"Hey! Before you hang up, you mind telling me what went down in D.C.?"

  "Not tonight, Marino. If I can't find you tomorrow, you get hold of me."

  At 5:45 A.M., Richmond International Airport was deserted. Restaurants were closed, newspapers were stacked in front of locked-up gift shops, and a janitor was slowly wheeling a trash can around, a somnambulist picking up gum wrappers and cigarette butts.

  I found Marino inside the USAir terminal, eyes shut and raincoat wadded behind his head as he napped in an airless, artificially lit room of empty chairs and dotted blue carpet. For a fleeting moment I saw him as if I did not know him, my heart touched in a sad, sweet way. Marino had aged.

  I don't think I had been in my new job more than several days when I met him for the first time. I was in the morgue performing an autopsy when a big man with an impassive face walked in and positioned himself on the other side of the table. I remembered feeling his cool scrutiny. I had the uncomfortable sensation he was dissecting me as thoroughly as I was dissecting my patient.

  "So you're the new chief."

  He had posed the comment as a challenge, as if daring me to acknowledge that I believed I could fill a position never before held by a woman.

  "I'm Dr. Scarpetta," I had replied. "You're with Richmond City, I assume?"

  He had mumbled his name, then waited in silence while I removed several bullets from his homicide case and receipted them to him. He strolled off without so much as a "good-bye" or "nice to meet you," by which point our professional rapport had been established. I perceived he resented me for no cause other than my gender, and in turn I dismissed him as a dolt with a brain pickled by testosterone. In truth, he had secretly intimidated the hell out of me.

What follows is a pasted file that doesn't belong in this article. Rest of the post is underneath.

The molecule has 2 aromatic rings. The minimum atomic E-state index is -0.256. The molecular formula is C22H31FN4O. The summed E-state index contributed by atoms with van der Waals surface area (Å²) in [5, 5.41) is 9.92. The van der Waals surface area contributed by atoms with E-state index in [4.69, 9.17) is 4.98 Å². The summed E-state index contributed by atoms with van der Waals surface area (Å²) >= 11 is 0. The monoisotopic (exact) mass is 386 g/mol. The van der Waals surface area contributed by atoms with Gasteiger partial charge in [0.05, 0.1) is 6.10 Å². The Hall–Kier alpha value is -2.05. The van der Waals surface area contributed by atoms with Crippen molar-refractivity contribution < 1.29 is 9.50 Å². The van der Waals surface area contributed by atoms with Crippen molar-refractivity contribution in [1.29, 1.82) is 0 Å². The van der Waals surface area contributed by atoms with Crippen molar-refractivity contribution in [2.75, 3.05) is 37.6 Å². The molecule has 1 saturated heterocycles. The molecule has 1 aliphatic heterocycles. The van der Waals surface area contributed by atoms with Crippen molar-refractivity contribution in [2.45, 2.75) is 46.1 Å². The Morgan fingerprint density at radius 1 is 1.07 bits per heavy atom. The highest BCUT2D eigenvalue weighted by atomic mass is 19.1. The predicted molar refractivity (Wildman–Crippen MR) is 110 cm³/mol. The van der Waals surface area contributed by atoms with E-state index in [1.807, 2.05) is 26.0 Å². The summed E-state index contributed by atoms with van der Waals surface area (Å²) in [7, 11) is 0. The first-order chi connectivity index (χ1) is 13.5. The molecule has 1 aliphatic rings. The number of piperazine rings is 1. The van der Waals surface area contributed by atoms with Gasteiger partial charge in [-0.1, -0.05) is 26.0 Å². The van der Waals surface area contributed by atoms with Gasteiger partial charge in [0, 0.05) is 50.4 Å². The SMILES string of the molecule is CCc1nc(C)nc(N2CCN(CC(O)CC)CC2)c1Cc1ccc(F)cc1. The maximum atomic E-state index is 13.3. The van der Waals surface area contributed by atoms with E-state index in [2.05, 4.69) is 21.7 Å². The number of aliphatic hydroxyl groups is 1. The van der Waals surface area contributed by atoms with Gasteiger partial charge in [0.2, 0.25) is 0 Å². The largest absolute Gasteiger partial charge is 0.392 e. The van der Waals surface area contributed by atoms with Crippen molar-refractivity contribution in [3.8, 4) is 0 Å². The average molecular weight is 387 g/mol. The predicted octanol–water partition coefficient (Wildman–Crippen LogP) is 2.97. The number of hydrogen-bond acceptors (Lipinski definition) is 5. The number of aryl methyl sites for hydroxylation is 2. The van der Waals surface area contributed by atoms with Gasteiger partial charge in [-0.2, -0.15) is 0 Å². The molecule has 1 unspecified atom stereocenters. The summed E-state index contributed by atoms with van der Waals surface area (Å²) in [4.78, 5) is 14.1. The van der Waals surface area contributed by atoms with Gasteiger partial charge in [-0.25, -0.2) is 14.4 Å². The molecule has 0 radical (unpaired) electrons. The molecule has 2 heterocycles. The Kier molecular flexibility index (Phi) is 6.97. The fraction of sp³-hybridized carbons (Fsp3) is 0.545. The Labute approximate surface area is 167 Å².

It was hard for me to look at Marino now and imagine I had ever found him threatening. He looked old and defeated, shirt straining across his big belly, wisps of graying hair unruly, brow drawn in what was neither a scowl nor a frown but a series of deep creases caused by the erosion of chronic tension and displeasure.

  "Good morning."

  I gently touched his shoulder.

  "What's in the bag?" he muttered without opening his eyes.

  "I thought you were asleep," I said, surprised.

  He sat up and yawned.

  Settling next to him, I opened the paper sack and got out Styrofoam cups of coffee and cream cheese bagels I had fixed at home and heated in the microwave oven just before heading out in the dark.

  "I assume you haven't eaten?"

  I handed him a napkin.

  "Those look like real bagels."

  "They are," I said, unwrapping mine.

  "I thought you said the plane left at six."

  "Six-thirty. I'm quite sure that's what I told you. I hope you haven't been waiting long."

  "Yeah, well I have been."

  "I'm sorry."

  "You got the tickets, right?"

  "In my purse," I replied. There were times when Marino and I sounded like an old married couple.

  "You ask me, I'm not sure this idea of yours is worth the price. It wouldn't come out of my pocket, even if I had it. But it don't thrill me that you're getting soaked, Doc. It would make me feel better if you at least tried to get reimbursed."

  "It wouldn't make me feel better."

  We had been through this before. "I'm not turning in a reimbursement voucher, and you aren't, either. You turn in a voucher and you leave a paper trail. Besides," I added, sipping my coffee, "I can afford it."

  "If it would save me six hundred bucks, I'd leave a paper trail from here to the moon."

  "Nonsense. I know you better than that."

  "Yeah. Nonsense is right. This whole thing's goofy as shit."

  He dumped several packs of sugar into his coffee. "I think Abby Turncoat scrambled your brains."

  "Thank you," I replied shortly.

  Other passengers were filing in, and it was amazing the power Marino had to make the world tilt slightly on its axis. He had chosen to sit in an area designated as non-smoking, then had carried an upri